Always come up with the subject line AFTER you’ve written the email body. By writing the body first, you’ll get inspiration you wouldn’t otherwise have.
1/ all lowercase
Go check your inbox again. How many are using all lowercase for their subject line?
E.g. I almost always use lowercase:
Friends write to friends in lowercase. You want your subscribers to treat you as their friend. Writing in lowercase kind of implies that you’re friendly, informal, and are open to chillin'
2/ Broken English
Occasionally, I’d purposefully write broken English to capture people’s attention. So that I stand out from the crowd and hopefully people remember me better than the other guys in their inbox.
We humans are social creatures. Don’t tell me you don’t want to know what’s happening with your family, friends, colleagues, partners? We’re always curious about other people, sometimes to the point of being nosy.
Here are some examples of curiosity-driven subject lines I’ve used:
- Weird culture in my country?
- Don’t write another email until…
- New subscribers not opening your email?
- This person spammed me
Weird culture in my country? I wonder what that is.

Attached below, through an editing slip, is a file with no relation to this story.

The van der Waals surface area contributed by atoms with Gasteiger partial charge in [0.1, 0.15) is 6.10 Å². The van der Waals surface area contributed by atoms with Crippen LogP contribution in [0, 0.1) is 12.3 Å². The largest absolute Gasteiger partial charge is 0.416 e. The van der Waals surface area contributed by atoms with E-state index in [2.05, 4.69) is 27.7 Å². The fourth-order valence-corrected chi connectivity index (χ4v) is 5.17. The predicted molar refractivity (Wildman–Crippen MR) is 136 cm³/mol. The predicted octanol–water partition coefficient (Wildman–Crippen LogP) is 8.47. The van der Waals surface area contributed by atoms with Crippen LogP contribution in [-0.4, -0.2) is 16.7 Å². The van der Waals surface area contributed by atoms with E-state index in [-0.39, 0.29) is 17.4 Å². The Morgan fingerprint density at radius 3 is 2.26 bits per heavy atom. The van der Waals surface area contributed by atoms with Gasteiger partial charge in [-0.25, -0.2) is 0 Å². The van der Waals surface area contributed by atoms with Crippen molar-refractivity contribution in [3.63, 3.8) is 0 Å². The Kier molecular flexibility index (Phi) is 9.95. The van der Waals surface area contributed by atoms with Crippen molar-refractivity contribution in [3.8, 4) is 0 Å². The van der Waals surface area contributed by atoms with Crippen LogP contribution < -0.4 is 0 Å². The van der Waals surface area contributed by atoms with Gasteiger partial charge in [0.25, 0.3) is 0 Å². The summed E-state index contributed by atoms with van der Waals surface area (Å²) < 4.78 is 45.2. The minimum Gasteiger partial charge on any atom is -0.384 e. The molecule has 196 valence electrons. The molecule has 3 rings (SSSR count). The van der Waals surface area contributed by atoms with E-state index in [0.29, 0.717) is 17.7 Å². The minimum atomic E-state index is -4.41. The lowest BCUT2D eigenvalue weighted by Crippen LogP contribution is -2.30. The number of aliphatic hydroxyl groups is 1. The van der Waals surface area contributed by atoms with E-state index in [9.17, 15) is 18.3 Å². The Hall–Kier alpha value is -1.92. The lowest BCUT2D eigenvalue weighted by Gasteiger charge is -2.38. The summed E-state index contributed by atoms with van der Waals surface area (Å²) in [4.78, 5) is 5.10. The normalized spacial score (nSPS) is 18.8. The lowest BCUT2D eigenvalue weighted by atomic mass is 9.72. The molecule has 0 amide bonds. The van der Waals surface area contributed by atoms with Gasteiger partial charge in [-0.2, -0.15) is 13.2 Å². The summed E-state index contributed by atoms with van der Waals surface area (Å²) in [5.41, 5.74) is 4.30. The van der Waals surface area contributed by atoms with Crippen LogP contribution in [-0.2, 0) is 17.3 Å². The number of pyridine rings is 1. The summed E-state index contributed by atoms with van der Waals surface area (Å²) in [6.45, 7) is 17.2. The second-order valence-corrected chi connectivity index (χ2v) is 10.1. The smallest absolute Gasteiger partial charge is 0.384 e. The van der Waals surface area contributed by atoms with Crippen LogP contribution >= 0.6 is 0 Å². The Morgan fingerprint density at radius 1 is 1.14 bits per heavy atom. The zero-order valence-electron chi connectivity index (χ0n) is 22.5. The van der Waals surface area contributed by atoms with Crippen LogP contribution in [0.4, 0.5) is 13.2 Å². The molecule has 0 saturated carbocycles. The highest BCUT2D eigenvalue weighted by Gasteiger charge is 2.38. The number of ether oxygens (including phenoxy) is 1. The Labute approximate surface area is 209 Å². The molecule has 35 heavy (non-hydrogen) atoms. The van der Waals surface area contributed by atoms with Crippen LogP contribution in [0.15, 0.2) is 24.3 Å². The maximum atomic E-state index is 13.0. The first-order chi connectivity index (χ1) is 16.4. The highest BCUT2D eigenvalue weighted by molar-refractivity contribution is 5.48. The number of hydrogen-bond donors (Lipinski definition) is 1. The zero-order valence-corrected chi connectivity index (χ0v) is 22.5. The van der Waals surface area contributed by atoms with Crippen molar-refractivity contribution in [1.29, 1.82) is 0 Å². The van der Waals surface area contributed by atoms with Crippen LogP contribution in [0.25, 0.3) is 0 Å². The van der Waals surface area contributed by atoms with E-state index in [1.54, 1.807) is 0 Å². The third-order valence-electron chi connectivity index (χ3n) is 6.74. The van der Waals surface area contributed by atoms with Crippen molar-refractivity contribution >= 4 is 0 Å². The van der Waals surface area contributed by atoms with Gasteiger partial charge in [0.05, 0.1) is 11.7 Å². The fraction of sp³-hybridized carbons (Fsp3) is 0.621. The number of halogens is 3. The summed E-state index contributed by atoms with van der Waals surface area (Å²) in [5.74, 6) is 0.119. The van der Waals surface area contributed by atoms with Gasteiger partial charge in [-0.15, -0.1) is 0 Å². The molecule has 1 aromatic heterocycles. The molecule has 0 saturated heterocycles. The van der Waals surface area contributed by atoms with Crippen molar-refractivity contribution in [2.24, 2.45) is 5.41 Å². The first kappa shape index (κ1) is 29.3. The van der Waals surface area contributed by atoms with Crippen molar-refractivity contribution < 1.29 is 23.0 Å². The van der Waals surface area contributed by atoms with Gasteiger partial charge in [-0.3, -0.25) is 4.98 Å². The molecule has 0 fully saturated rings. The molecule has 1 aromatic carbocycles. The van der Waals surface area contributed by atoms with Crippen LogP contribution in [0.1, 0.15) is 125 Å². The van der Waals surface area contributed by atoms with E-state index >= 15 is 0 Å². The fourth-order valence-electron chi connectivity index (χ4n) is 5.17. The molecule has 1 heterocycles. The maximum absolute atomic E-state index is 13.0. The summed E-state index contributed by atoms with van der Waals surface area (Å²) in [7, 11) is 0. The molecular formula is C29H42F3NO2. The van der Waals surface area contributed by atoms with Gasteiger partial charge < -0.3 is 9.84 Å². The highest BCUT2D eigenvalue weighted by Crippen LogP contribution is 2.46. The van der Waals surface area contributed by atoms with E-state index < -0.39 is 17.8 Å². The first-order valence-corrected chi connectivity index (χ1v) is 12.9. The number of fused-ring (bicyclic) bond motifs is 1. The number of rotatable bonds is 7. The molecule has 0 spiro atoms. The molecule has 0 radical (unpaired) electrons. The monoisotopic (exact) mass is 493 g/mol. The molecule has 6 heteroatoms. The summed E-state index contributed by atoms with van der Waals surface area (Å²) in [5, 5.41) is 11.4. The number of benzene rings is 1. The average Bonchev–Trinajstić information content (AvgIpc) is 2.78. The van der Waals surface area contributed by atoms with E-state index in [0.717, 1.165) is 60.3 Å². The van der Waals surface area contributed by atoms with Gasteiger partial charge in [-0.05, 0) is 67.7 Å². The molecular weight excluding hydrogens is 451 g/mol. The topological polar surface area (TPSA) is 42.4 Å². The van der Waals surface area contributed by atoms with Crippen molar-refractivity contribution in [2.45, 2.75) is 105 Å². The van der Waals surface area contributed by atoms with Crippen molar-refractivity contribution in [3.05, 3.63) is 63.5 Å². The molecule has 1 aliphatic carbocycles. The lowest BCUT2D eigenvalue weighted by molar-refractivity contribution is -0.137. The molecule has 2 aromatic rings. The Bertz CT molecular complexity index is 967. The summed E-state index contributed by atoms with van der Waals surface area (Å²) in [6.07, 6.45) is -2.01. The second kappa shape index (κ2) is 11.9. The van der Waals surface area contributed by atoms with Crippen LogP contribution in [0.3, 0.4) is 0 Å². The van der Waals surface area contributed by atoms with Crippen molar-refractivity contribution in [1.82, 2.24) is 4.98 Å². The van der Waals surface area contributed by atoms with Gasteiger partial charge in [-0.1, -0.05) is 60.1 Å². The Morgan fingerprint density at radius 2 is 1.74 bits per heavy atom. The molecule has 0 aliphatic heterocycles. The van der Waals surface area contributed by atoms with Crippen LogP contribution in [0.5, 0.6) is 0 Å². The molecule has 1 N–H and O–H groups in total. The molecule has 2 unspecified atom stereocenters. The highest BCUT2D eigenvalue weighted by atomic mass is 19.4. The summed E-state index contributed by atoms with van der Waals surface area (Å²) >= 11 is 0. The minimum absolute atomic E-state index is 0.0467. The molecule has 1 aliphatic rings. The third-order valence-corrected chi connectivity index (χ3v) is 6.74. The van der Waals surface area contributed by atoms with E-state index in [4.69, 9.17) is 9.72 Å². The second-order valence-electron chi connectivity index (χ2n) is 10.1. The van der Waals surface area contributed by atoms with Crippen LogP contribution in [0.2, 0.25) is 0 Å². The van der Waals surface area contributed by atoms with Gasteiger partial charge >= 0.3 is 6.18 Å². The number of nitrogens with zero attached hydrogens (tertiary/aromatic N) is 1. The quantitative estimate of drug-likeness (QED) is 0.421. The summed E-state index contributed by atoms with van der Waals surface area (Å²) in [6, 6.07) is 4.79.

Don’t write another email until… Hmmm until what? I need to know about this before writing my next email.
New subscribers not opening your email? I definitely got to find out why so that I can avoid this problem.
E.g. There was this one time I accidentally sent an email with not only the default subject line of [Subject line here], but also the default content:
As you can imagine, people were curious, they opened the email and replied me with messages like these:
Short subject lines catch your attention because they’re easier to scan (people scan, they don’t read).
Plus they just stand out from other emails because most have longer subject lines.
Don’t believe it? Go check your inbox 🥱
If you do what most people do, you don’t stand out.
Also, when viewing your email inbox on a mobile device, as nearly 1.7 billion people do around the world, long subject lines are going to get cut off.
E.g. Some examples of short subject lines I’ve used when sending to creators and small businesses:
are you making this mistake
get attention in 2 steps
5/ Demonstrate value immediately
Include benefits in the subject line (i.e. what’s in it for them).
But first you must understand that benefit is not the same as feature.
- Send sequence/drip emails
- Send broadcast emails
- Collect email addresses using our forms
- Sequence emails enable you to automatically follow up and build relationships with your subscribers, even when you’re sleeping
- Broadcast emails is useful when you have a new offer or newsletter or blog post that you want subscribers to know
- No more manually copy-pasting emails from Sheets/Excel to our system. Let our forms do the hard work and collect leads automatically for you, even when you’re on vacation
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Combine short subject line + benefit and you’ll get more email opens.
Subject: How to get more email opens